The Getty fire was sparked by a tree branch that fell on power lines, Mayor Eric Garcetti announced

The Getty fire was sparked by a tree branch that fell on power lines, Mayor Eric Garcetti announced at a news conference Tuesday evening.

Video footage shows the branch breaking off a eucalyptus tree and sparking the fire in the 1900 block of North Sepulveda Boulevard, Garcetti said.

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The power lines being examined are operated by the Los Angeles Department of Water and Power, according to a fire official. The agency said it was cooperating with the investigation.

Unlike Pacific Gas & Electric and Southern California Edison, the state’s largest power providers, the DWP does not shut off service to customers before or during a wind event, in part because the utility covers an urban area.

“Our systems are completely different,” Andrew Kendall, senior assistant manager of the DWP’s power system, said at a board meeting earlier this month. “We have a 465-square-mile service territory. PG&E’s is 70,000 square miles, Edison is 50,000 square miles.”

Kendall said the DWP is “in an area where we’re no more than a five- to seven-minute LAFD response. So right now, at this time and based on previous history, we don’t feel we’re at a point where it’s prudent to do a shutdown.”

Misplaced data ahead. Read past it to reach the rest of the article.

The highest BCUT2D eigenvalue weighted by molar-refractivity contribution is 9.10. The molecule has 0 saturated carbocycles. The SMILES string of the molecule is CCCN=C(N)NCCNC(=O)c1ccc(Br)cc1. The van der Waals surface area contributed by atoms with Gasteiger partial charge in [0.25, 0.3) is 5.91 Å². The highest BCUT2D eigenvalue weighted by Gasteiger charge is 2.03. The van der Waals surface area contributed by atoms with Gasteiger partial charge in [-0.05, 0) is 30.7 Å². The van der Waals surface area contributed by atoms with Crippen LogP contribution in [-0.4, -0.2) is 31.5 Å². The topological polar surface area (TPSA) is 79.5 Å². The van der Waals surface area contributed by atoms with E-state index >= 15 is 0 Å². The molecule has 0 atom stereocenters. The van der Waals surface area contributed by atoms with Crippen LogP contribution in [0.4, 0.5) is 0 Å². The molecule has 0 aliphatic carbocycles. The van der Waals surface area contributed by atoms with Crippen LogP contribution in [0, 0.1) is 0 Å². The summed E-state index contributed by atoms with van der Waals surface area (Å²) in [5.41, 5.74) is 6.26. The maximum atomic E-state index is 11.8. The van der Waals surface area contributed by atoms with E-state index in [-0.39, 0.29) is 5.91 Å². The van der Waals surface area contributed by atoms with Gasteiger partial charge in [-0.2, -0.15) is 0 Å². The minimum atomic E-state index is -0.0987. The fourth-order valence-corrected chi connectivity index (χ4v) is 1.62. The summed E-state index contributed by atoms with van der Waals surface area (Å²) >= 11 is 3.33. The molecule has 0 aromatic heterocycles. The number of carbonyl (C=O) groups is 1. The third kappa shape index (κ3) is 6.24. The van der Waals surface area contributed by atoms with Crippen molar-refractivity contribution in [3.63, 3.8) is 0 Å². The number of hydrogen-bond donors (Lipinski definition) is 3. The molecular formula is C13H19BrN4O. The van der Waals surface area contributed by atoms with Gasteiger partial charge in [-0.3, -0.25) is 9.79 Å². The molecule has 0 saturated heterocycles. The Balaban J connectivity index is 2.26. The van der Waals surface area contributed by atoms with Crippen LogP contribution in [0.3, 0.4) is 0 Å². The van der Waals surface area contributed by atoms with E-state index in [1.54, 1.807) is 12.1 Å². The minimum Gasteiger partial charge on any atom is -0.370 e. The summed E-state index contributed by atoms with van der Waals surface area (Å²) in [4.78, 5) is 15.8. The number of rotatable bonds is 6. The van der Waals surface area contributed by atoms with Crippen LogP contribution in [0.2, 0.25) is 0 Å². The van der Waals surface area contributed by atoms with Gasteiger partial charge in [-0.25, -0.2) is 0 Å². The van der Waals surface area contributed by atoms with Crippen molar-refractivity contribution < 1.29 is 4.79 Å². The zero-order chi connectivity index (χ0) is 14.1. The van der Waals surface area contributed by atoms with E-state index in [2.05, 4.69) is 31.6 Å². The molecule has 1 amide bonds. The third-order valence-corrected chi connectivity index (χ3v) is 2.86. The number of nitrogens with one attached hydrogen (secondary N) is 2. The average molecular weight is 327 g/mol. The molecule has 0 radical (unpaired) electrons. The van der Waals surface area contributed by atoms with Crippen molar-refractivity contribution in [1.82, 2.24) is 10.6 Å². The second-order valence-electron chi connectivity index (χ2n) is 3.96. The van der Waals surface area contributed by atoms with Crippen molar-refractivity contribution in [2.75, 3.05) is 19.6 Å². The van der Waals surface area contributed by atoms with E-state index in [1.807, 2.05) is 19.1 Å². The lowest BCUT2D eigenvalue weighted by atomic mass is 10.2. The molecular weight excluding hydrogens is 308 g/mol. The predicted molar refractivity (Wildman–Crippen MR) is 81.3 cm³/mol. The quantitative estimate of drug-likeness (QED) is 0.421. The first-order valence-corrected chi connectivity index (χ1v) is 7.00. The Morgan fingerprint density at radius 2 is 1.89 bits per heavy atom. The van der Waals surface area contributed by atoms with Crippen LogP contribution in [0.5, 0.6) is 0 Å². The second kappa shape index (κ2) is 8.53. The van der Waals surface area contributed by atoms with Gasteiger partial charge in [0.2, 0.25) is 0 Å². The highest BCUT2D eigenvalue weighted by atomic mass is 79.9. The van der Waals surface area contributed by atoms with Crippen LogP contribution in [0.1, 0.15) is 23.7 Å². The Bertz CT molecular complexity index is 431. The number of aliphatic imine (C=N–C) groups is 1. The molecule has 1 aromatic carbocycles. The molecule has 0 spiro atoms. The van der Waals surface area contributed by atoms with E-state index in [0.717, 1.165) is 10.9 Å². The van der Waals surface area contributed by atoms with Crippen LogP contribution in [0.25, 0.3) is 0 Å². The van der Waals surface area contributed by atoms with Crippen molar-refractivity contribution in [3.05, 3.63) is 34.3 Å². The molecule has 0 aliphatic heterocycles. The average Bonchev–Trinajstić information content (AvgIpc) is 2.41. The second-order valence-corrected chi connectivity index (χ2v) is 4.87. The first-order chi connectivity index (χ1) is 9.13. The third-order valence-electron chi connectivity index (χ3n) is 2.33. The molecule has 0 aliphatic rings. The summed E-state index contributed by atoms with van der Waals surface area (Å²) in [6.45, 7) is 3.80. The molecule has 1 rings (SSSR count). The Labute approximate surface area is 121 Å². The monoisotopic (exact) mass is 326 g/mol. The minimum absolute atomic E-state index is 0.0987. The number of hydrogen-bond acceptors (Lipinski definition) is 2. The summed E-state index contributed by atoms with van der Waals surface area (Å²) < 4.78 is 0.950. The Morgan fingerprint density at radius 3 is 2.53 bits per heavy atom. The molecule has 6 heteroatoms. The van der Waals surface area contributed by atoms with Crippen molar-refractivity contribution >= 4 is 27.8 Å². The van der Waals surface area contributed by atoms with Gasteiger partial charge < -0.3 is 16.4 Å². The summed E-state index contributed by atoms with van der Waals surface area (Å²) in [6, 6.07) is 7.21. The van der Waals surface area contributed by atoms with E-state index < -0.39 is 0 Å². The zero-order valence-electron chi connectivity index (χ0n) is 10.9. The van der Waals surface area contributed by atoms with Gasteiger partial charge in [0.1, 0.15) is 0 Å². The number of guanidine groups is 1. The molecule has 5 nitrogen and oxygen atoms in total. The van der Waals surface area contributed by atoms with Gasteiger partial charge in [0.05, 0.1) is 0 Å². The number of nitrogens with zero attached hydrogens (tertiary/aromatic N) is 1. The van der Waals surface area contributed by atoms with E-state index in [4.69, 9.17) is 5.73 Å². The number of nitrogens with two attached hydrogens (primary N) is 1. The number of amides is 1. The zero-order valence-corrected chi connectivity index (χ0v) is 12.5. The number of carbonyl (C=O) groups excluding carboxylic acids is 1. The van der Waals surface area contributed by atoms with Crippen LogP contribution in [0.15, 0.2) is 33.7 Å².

The Getty fire broke out shortly after 1:30 a.m. Monday along the 405 Freeway near the Getty Center and spread to the south and west, rapidly burning more than 600 acres and sending thousands of people fleeing from their homes in the dark.

About 600 DWP customers in the Getty fire area remain without power on Tuesday.

At about 3:19 a.m. Monday, the utility took three circuits out of service, resulting in 2,600 customers losing power in Bel-Air, Brentwood and Westwood. One of the circuits is still de-energized. The other two have been turned back on, said Carol Tucker, a spokeswoman for the utility.

Los Angeles Fire Chief Ralph Terrazas said that, despite firefighters’ efforts, eight homes, including some on Tigertail Road, have been destroyed in the blaze. Six others were damaged. Some homes that were destroyed were adjacent to properties that didn’t sustain any damage at all, he said.

“They were literally overwhelmed,” Terrazas said of crews fighting the fire within neighborhoods. “They had to make some tough decisions on which houses they were able to protect. Many times, it depends upon where the ember lands.”

The neighborhoods around the Sepulveda Pass have seen more than their share of fires over the years — and residents say they know to be on guard.

In the hills surrounding Danny Cahn’s home, fires have a history of blazing out of control. In 1961, when Cahn was a preschooler, residents had to flee an inferno that swept through Bel-Air and Brentwood, destroying 484 homes.

The Getty fire was sparked by a tree branch that fell on power lines, Mayor Eric Garcetti announced

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